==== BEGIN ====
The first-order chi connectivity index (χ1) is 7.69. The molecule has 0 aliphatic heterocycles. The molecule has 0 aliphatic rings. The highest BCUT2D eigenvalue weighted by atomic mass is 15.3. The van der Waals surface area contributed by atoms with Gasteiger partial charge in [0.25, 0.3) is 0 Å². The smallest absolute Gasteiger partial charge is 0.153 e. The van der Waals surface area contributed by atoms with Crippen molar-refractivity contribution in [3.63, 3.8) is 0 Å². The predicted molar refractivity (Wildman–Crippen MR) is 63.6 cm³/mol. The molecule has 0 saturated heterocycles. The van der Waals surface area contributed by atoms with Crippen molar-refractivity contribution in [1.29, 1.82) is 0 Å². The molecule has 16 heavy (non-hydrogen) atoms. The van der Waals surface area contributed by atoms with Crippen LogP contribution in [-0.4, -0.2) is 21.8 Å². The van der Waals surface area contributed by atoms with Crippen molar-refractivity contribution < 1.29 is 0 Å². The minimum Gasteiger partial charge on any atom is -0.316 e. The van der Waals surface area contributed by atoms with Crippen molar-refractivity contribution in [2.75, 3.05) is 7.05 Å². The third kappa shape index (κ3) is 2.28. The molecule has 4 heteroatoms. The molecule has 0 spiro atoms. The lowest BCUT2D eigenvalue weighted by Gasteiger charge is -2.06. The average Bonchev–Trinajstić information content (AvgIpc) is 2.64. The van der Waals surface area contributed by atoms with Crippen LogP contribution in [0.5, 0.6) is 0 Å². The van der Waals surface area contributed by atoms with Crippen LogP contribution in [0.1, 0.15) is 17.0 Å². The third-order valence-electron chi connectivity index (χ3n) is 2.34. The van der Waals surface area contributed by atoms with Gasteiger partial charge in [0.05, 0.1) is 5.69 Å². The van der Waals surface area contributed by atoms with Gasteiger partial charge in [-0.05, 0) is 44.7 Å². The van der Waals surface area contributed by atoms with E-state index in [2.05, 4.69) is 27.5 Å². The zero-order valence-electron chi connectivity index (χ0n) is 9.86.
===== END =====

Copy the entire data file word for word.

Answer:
The first-order chi connectivity index (χ1) is 7.69. The molecule has 0 aliphatic heterocycles. The molecule has 0 aliphatic rings. The highest BCUT2D eigenvalue weighted by atomic mass is 15.3. The van der Waals surface area contributed by atoms with Gasteiger partial charge in [0.25, 0.3) is 0 Å². The smallest absolute Gasteiger partial charge is 0.153 e. The van der Waals surface area contributed by atoms with Crippen molar-refractivity contribution in [3.63, 3.8) is 0 Å². The predicted molar refractivity (Wildman–Crippen MR) is 63.6 cm³/mol. The molecule has 0 saturated heterocycles. The van der Waals surface area contributed by atoms with Crippen molar-refractivity contribution in [1.29, 1.82) is 0 Å². The molecule has 16 heavy (non-hydrogen) atoms. The van der Waals surface area contributed by atoms with Crippen LogP contribution in [-0.4, -0.2) is 21.8 Å². The van der Waals surface area contributed by atoms with Crippen molar-refractivity contribution < 1.29 is 0 Å². The minimum Gasteiger partial charge on any atom is -0.316 e. The van der Waals surface area contributed by atoms with Crippen molar-refractivity contribution in [2.75, 3.05) is 7.05 Å². The third kappa shape index (κ3) is 2.28. The molecule has 4 heteroatoms. The molecule has 0 spiro atoms. The lowest BCUT2D eigenvalue weighted by Gasteiger charge is -2.06. The average Bonchev–Trinajstić information content (AvgIpc) is 2.64. The van der Waals surface area contributed by atoms with Crippen LogP contribution in [0.5, 0.6) is 0 Å². The van der Waals surface area contributed by atoms with Crippen LogP contribution in [0.1, 0.15) is 17.0 Å². The third-order valence-electron chi connectivity index (χ3n) is 2.34. The van der Waals surface area contributed by atoms with Gasteiger partial charge in [0.05, 0.1) is 5.69 Å². The van der Waals surface area contributed by atoms with Gasteiger partial charge in [-0.05, 0) is 44.7 Å². The van der Waals surface area contributed by atoms with E-state index in [2.05, 4.69) is 27.5 Å². The zero-order valence-electron chi connectivity index (χ0n) is 9.86.